There’s a conspiracy running around the last few weeks about Bill Gates’ divorce.
Ever since Bill & Melinda Gates announced they were divorcing, people are speculating as to why. The juiciest theory? The Gates are divorcing because they are expecting a market downturn and are creating a legal separation of assets to protect against bankruptcy.
AKA Bill makes a few risky investments, sees bankruptcy as a possibility. So they decide to split up to shield half of his assets behind Melinda. If Bill’s bad investments go bankrupt, Melinda keeps the winners.
Problems With This Theory
First: what in the world would Bill invest in that would risk his entire portfolio? The Gates’ largest position is Berkshire Hathaway, run by Warren Buffett. If the once-richest man in the world is relying on the greatest investor in the world, they’re probably talking. Buffett is notoriously cash-heavy, a value investor (lmao) and pays attention to broad market indicators.
If Buffet sees risk, he will avoid it. He knows lenders are disgustingly overleveraged which is why he is heavy in cash.
Why would JP Morgan be posting crazy net profit yet face a stock dip? Maybe because sophisticated investors (of which I am not) have called bullshit. These macro indicators typically aren’t sudden. Buffett is better at tracking these than anyone, which is why he dumped the last of his JP Morgan shares in February and Wells Fargo a few months later.
Buffett spent several months offloading these bank stocks, and held a pittance of each compared to his previous investments. This last exit shouldn’t come as a surprise to anyone who follows him.
Second: if he saw market declining, why couldn’t he simply take out some hedged positions? Buy some puts or even short a few stocks…
…wait a minute.
Gates Did Start Dumping Positions
Gates did dump his stock of Apple and others right before announcing their divorce. Perhaps the timing of the divorce announcement was what they needed to exit the most fragile positions in order to avoid vulnerability to frontrunners for the inevitable selloff.
Gates allegedly alluded to having a Tesla short position months back. Tesla was notoriously bad for shorts. With an incredibly overvalued share price, so many short sellers expected it to fall and lost billions on their bets. Cathie Wood of ARK became an investing legend (to me) for going long on Tesla against the grain of Wall Street.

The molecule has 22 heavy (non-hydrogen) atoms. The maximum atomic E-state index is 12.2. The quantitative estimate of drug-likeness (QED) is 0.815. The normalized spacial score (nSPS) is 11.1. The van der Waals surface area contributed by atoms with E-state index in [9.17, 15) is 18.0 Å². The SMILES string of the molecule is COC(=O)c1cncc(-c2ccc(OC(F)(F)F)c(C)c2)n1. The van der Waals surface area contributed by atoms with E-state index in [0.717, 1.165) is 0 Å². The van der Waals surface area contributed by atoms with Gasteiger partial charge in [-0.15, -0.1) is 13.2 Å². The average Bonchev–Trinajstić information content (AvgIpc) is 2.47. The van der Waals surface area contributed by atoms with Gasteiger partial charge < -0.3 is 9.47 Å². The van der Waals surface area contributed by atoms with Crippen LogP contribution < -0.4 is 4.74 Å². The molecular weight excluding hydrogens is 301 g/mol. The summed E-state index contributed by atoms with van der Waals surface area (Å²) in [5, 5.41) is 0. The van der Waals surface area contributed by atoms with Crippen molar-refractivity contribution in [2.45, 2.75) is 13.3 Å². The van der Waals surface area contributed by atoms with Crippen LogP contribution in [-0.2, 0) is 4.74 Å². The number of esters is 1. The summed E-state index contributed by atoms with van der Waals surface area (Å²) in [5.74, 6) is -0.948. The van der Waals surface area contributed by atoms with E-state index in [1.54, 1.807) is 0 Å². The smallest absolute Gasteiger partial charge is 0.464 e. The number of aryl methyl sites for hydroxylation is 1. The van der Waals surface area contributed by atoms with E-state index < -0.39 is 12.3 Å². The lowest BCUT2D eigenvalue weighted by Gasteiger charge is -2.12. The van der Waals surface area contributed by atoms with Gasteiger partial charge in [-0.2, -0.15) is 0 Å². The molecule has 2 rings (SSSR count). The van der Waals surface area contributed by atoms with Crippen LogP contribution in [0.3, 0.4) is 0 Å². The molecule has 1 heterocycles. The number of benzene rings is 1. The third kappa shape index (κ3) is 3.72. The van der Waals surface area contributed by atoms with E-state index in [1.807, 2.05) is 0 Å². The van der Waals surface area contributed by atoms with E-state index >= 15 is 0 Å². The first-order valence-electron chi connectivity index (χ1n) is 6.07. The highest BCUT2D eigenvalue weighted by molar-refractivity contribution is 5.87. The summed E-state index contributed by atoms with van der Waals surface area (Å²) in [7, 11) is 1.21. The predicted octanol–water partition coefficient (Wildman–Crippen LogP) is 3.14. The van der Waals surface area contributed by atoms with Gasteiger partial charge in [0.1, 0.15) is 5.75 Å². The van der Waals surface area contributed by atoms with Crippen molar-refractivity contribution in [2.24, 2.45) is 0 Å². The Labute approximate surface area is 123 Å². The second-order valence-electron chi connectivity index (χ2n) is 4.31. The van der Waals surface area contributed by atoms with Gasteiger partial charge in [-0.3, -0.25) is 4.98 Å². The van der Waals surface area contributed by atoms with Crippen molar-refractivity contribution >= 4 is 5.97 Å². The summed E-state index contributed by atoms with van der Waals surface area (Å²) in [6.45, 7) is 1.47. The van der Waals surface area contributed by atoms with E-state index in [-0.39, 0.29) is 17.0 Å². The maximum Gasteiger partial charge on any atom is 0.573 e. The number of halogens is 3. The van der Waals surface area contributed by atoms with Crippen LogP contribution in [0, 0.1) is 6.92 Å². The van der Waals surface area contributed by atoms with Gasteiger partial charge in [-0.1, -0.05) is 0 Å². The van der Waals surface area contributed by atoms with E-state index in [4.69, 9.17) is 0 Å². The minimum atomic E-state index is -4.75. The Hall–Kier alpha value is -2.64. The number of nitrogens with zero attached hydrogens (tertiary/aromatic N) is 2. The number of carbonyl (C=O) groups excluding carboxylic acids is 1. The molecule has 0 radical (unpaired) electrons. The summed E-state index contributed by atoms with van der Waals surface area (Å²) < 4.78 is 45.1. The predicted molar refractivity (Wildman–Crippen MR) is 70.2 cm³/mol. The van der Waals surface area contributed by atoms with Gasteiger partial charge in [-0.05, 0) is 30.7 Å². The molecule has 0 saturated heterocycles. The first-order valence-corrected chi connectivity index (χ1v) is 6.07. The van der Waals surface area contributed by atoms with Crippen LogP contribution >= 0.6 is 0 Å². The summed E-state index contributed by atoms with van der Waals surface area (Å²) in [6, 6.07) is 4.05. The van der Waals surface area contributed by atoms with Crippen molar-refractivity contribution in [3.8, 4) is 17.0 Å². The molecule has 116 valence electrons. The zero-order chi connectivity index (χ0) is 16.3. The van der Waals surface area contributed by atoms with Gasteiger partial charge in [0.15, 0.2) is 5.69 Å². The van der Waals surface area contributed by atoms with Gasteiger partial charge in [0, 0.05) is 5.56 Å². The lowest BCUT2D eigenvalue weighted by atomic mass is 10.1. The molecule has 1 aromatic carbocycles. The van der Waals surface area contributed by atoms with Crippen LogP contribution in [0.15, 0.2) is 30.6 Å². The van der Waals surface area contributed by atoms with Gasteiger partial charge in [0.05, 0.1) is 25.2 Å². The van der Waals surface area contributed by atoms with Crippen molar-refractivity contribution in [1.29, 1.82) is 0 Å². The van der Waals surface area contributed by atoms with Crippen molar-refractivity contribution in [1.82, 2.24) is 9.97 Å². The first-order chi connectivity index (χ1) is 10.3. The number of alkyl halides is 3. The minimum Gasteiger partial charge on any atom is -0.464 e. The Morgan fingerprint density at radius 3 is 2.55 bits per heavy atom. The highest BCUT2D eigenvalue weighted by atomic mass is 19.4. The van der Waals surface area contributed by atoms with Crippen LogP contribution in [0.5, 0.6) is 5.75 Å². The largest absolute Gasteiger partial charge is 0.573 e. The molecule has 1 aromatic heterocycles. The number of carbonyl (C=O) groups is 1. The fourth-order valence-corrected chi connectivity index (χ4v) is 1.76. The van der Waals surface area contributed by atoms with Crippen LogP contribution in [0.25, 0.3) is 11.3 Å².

While the Gates Foundation discloses their long positions on their 13F form, viewable on the SEC website, 13F forms do not disclose short positions. This is why we still don’t know who was shorting Tesla or if Bill was or not.
Tin Foil Hat Time
What if he was shorting GameStop—and AMC and some of the other meme stocks? Their price action was incredibly correlated the past week, generally operating inverse to the market. When the market broadly goes down, it reduces collateral available to post with margin for the (underwater) short positions.
Quick GameStop lesson: the reason the stock hype is the infinite squeeze theory, or mother of all short squeezes (MOASS). The idea is that the stock is shorted over 100% of its shares. Shorts have to cover eventually and buy back the shares. If those who own those shares simply hold onto them and refuse to sell, the price can go infinitely higher. Technically, this can actually happen. So retailers main strategy is to simply buy and hold shares and refuse to sell no matter what. Meanwhile short sellers pay interest on the shares they’ve borrowed and lose money over time until they finally capitulate.
If Gates is in too deep shorting GameStop, it will be incredibly painful to close the position. His position would be too large, so the more shares he buys back to close the position, the higher the price will go, creating a cycle of pain.
If the short squeeze thesis is correct and no one sells (or not enough sell) he can technically lose all of his money and be forced to liquidate every single other ones of his positions. Bill Gates’ divorce will create a legal separation of assets allowing his wife to keep the strong assets while he holds onto bad assets, soon to become massive liabilities.
So What’s the Truth About Bill Gates’ Divorce?
Of course no one knows—at least no one who is going to say anything in public.
We won’t know until after the GameStop situation resolves. That itself could be the financial episode of the decade.
If GameStop moons and Gates goes bankrupt, I will completely throw my hat into the ring of this conspiracy. “Divorce is a legal hedge against bankruptcy.” If GameStop moons and Bill’s net worth isn’t affected or he doesn’t face a mass liquidation in his long positions, then this is a plain-old rich people divorce.
Time will tell.